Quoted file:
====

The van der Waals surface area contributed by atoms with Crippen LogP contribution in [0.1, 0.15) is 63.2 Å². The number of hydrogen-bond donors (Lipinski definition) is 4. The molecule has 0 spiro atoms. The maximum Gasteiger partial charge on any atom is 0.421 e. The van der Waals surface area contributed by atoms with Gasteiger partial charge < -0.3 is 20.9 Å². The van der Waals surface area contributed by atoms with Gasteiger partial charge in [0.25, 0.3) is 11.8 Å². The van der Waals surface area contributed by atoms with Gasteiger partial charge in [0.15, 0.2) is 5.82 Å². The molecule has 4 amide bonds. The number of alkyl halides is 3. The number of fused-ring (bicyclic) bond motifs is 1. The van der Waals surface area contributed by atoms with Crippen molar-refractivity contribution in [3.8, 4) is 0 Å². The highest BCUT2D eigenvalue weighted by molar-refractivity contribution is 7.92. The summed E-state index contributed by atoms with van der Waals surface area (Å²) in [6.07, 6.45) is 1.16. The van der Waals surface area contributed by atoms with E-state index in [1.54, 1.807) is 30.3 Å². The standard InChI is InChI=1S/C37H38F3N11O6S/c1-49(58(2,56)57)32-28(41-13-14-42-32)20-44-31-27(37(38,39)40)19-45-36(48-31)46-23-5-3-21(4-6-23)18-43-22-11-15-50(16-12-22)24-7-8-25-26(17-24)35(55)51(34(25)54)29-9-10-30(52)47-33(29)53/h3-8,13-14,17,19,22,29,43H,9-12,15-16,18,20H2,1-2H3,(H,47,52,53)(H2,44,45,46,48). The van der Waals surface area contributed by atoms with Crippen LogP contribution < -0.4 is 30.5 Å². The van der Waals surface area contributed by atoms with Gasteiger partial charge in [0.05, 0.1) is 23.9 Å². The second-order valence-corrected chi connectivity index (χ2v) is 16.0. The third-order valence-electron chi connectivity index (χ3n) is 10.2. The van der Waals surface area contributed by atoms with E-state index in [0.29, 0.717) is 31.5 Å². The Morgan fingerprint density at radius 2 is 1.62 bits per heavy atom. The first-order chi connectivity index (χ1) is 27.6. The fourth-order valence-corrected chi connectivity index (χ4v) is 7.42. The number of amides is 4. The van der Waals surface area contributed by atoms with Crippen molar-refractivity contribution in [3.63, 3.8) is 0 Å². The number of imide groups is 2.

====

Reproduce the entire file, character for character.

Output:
The van der Waals surface area contributed by atoms with Crippen LogP contribution in [0.1, 0.15) is 63.2 Å². The number of hydrogen-bond donors (Lipinski definition) is 4. The molecule has 0 spiro atoms. The maximum Gasteiger partial charge on any atom is 0.421 e. The van der Waals surface area contributed by atoms with Gasteiger partial charge < -0.3 is 20.9 Å². The van der Waals surface area contributed by atoms with Gasteiger partial charge in [0.25, 0.3) is 11.8 Å². The van der Waals surface area contributed by atoms with Gasteiger partial charge in [0.15, 0.2) is 5.82 Å². The molecule has 4 amide bonds. The number of alkyl halides is 3. The number of fused-ring (bicyclic) bond motifs is 1. The van der Waals surface area contributed by atoms with Crippen molar-refractivity contribution in [3.8, 4) is 0 Å². The highest BCUT2D eigenvalue weighted by molar-refractivity contribution is 7.92. The summed E-state index contributed by atoms with van der Waals surface area (Å²) in [6.07, 6.45) is 1.16. The van der Waals surface area contributed by atoms with E-state index in [1.54, 1.807) is 30.3 Å². The standard InChI is InChI=1S/C37H38F3N11O6S/c1-49(58(2,56)57)32-28(41-13-14-42-32)20-44-31-27(37(38,39)40)19-45-36(48-31)46-23-5-3-21(4-6-23)18-43-22-11-15-50(16-12-22)24-7-8-25-26(17-24)35(55)51(34(25)54)29-9-10-30(52)47-33(29)53/h3-8,13-14,17,19,22,29,43H,9-12,15-16,18,20H2,1-2H3,(H,47,52,53)(H2,44,45,46,48). The van der Waals surface area contributed by atoms with Crippen LogP contribution < -0.4 is 30.5 Å². The van der Waals surface area contributed by atoms with Gasteiger partial charge in [0.05, 0.1) is 23.9 Å². The second-order valence-corrected chi connectivity index (χ2v) is 16.0. The third-order valence-electron chi connectivity index (χ3n) is 10.2. The van der Waals surface area contributed by atoms with E-state index in [0.29, 0.717) is 31.5 Å². The Morgan fingerprint density at radius 2 is 1.62 bits per heavy atom. The first-order chi connectivity index (χ1) is 27.6. The fourth-order valence-corrected chi connectivity index (χ4v) is 7.42. The number of amides is 4. The van der Waals surface area contributed by atoms with Crippen molar-refractivity contribution in [3.63, 3.8) is 0 Å². The number of imide groups is 2.